in their ethical meaning, do not refer also to woman. Christ expresses
himself in this way to illustrate with a concrete example how the
fulfillment of the law must be understood, according to the meaning that
God the legislator gave to it. Furthermore, it is to show how that "superabounding
of justice" in the man who observes the sixth commandment of the Decalogue
must be understood.
Speaking in this way, Christ wants us not to dwell on the example in
itself, but to penetrate the full ethical and anthropological meaning of
the statement. If it has an indicative character, this means that,
following its traces, we can arrive at understanding the general truth
about historical man. This is valid also for the theology of the body. The
further stages of our reflections will have the purpose of bringing us
closer to understanding this truth.
1) In this way, the content of our reflections shifts, in a way, to the
field of natural law. The words quoted from the Letter to the Romans
(2:15) have always been considered, in revelation, as a source of
confirmation for the existence of natural law. Thus the concept of natural
law also acquires a theological meaning.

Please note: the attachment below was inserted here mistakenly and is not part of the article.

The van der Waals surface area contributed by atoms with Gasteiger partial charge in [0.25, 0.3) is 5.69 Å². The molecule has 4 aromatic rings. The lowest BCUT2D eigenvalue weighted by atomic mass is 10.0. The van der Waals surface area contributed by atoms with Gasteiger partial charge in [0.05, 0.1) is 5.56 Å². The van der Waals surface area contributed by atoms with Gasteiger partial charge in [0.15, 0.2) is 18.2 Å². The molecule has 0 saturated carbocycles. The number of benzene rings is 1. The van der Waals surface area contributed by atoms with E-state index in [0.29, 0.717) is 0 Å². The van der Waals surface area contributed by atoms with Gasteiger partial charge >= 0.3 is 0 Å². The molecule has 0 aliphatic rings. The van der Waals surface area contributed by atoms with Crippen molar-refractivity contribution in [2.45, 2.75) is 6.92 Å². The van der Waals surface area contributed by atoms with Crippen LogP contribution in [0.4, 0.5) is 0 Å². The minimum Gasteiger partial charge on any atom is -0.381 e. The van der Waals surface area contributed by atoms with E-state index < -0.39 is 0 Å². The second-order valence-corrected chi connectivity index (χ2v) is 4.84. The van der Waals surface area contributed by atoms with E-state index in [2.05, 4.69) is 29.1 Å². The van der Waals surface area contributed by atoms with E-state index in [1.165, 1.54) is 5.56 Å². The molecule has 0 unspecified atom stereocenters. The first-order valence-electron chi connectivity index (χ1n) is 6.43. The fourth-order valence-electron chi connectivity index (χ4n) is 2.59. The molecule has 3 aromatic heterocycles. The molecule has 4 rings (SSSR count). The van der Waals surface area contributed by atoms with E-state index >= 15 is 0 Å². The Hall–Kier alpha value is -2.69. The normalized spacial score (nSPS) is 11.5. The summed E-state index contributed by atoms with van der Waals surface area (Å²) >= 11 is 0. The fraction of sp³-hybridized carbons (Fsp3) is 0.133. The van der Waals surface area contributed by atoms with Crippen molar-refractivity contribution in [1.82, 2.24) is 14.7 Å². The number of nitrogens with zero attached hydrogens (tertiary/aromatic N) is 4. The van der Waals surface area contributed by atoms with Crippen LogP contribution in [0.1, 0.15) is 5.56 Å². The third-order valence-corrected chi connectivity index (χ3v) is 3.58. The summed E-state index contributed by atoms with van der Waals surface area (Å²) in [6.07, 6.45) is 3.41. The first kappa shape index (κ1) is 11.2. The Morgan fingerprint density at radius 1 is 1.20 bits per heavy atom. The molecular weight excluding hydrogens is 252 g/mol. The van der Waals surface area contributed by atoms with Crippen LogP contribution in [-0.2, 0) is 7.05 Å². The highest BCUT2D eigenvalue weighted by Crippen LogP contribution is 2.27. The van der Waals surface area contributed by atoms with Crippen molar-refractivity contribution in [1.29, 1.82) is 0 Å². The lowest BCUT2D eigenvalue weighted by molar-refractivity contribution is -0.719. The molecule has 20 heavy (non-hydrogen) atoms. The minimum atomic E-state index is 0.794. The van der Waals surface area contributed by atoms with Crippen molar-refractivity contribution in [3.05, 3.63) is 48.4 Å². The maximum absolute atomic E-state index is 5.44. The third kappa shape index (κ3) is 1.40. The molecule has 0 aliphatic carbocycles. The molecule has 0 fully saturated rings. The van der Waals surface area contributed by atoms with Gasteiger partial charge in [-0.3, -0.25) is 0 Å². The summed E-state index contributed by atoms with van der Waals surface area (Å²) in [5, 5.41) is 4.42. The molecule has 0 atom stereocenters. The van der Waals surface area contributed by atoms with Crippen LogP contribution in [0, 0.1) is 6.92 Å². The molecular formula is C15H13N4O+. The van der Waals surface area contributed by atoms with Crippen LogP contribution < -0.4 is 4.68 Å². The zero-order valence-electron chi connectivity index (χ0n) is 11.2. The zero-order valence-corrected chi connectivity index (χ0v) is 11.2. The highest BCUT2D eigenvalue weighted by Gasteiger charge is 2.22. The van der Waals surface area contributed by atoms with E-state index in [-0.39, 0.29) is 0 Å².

Cf. among others, D. Composta, Teologia del diritto naturale, status
quaestionis (Brescia: Ed. Civilta, 1972), pp. 7-22, 41-53; J. Fuchs,
S.J., Lex naturae. Zur Theologie des Naturrechts (Dusseldorf:
1955), pp. 22-30; E. Hamel, S.J., Loi naturelle et loi du Christ
de Brouwer, 1964), p. 18; A. Sacchi, "La legge naturale nella Bibbia,"
La legge naturale. Le relazioni del Convegno dei teologi moralisti
dell'Italia settentrionale, September 11-13, 1969 (Bologna: Ed.
Dehoniane, 1970), p. 53; F. Böckle,
"La legge naturale e la legge cristiana," ibid., pp. 214-215; A. Feuillet,
"Le fondement de la morale ancienne et chrétienne
d'apres l'Epitre aux Romains," Revue Thomiste 78 (1970), pp.
357-386; Th. Herr, Naturrecht aus der kritischen Sicht des Neuen
1976), pp. 155-164.
2) "The typically Hebraic usage reflected in the New Testament implies
an understanding of man as unity of thought, will and feeling.... It
depicts man as a whole, viewed from his intentionality; the heart as
the center of man is thought of as source of will, emotion, thoughts and
This traditional Judaic conception was related by Paul to Hellenistic
categories, such as "mind", "attitude", "thoughts" and "desires". Such a
coordination between the Judaic and Hellenistic categories is found in
Phil 1:7, 4:7; Rom 1:21-24, where "heart" is thought of as the center from
which these things flow (R. Jewett, Paul's Anthropological Terms, A
Study of Their Use in Conflict Settings [Leiden: Brill, 1971], p.
"Das Herz...ist die verborgene, inwendige Mitte und Wurzel des Menschen
und damit seiner Welt...der unergründliche
Grund und die lebendige Kraft aller Daseinserfahrung und—entscheidung"
(H. Schlier, "Das Menschenherz nach dem Apostel Paulus," Lebendiges
Zeugnis, 1965, p. 123).
Cf. also F. Baumgärtel
and J. Behm, "Kardia," Theologisches Wörterbuch
zum Neuen Testament, II [Stuttgart: Kohlhammer, 1933], pp. 609-616.
3) This is perhaps the best-known one, but other similar examples can
be found in the Bible (cf. Gn 34:2; Jgs 14:1, 16:1).